Tour One Fashion Stylist’s Brooklyn Town House It’s All About “Minimalism with Excess” | Architectural Digest

“Buying a townhouse was the final stage of moving seven times in 12 years,” admits Alex White, fashion stylist and proud owner of a light-filled, renovated brick house in Brooklyn Heights. “We wanted a home that we could put our own stamp on and raise our two children in.” Their forever home went from a one-bathroom Greek Revival that needed a lot of love to an exuberant four-bedroom owner’s triplex that sits on a one-bedroom garden rental. “The [garden] the apartment was essential,” says White’s partner Shaheen Knox.

To get from there to here, White and Knox looked at a lot of fixer-uppers and finally landed on a 25-foot-wide, sun-drenched house on a quiet New York street that’s only one block long. Another big draw was the fact that their residence was part of a neighborhood organization that hosted potlucks and festive street parties. “I grew up in a village, so this close-knit community appealed to us,” says White. As well as a large backyard where the couple’s son could play basketball. “I’m obsessed with daylight, and this house isn’t particularly deep, so you get a lot of western light. It had a lot of skylights and we added three more plus a back wall of glass.” The undertaking required an architect, but mostly just to configure the HVAC and one I-beam and also work on permits. Tom Van Den Bout of NV Design Architecture spearheaded the effort. The rest was a personal labor of love.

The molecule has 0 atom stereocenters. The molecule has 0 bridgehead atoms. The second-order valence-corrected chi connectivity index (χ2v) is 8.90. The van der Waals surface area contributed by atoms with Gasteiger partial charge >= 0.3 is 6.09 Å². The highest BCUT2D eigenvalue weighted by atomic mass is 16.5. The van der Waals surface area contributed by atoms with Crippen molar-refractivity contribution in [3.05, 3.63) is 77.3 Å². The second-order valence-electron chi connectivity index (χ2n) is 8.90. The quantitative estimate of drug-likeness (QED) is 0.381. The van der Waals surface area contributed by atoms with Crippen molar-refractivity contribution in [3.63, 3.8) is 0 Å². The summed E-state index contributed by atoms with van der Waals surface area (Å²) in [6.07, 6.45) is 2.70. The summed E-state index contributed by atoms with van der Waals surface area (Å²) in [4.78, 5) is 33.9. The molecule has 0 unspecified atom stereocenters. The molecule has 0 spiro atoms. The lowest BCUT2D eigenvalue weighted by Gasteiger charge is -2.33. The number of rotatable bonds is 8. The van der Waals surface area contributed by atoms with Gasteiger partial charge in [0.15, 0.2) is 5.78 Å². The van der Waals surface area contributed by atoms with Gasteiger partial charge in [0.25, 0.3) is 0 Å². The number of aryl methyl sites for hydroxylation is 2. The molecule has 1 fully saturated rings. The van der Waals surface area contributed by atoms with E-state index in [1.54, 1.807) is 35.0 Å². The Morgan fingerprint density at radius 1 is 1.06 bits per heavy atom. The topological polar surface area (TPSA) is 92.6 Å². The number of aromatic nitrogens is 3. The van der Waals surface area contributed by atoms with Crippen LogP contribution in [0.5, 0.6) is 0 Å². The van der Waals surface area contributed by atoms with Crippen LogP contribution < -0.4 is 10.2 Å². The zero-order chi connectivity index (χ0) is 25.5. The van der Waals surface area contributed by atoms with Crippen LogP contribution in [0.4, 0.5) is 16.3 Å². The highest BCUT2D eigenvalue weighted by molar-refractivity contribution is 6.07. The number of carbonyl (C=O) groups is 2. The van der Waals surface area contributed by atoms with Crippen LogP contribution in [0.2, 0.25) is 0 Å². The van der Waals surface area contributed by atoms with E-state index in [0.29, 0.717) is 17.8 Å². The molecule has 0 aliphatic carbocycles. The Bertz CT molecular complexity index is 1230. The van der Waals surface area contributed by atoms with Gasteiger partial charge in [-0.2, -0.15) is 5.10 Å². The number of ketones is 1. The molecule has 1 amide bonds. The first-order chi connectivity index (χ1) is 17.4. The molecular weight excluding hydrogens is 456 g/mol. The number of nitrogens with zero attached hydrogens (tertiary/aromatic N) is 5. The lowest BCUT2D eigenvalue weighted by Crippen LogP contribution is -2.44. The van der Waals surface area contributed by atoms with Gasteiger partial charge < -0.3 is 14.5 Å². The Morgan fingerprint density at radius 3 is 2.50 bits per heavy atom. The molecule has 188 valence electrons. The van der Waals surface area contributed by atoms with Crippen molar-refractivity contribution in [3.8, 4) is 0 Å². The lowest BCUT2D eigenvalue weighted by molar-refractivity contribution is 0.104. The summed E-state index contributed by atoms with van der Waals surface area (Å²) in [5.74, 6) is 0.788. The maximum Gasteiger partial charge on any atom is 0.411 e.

The couple had previously renovated lofts, but building a 5,000-square-foot home promised to be a process. They lived in the unrenovated space for five years, saving money and tearing up the leaves that helped inspire their vision. White held fabrics from the Prada fashion show she was working on (which were eventually used to upholster the front of the main room) and objects collected from travels around the world, like an early 20th-century Venetian mirror from the estate of Oleg Cassini. Some of the couple’s favorite pieces of furniture—rare 1990s dining chairs by Marc Newsom, a table by Paola Navone, 19th-century Austrian slippers—have been waiting years for their perfect placement in storage. The pair scoured showrooms and bought deeply discounted floor models from high-end suppliers such as Boffi to stay within their budget. They moved into two different rentals during the two-year renovation. Above all, they were patient and hired subcontractors for various parts of the work.

Several years of inconvenience paid off. Now the White-Knox household hosts cookouts on the back patio and small parties around their vintage dining room table. Each member of the family has added something to the home’s design: The first thing most guests notice is the Chanel surfboard hanging on the living room wall. “I worked with Karl Lagerfeld for a number of years and someone must have heard how much I wanted this surfboard that I had seen at a Chanel event many years ago in the Hamptons,” recalls White. “And when we finished renovating the house, the Chanel surfboard magically arrived! It’s such a fun piece. It brings touches of my work into the home in a subtle way.”

Now the abode is a true reflection of all four family members and their shared lives and history. “We have a pillow upstairs on the sofa. [our son] Harrison gave us [Our daughter] The Indian room is the happiest space, all fuchsia. All of our personalities are seen in little nods throughout the townhouse,” says White. “Everyone contributed. And it added a lot of sparkle to our home.”

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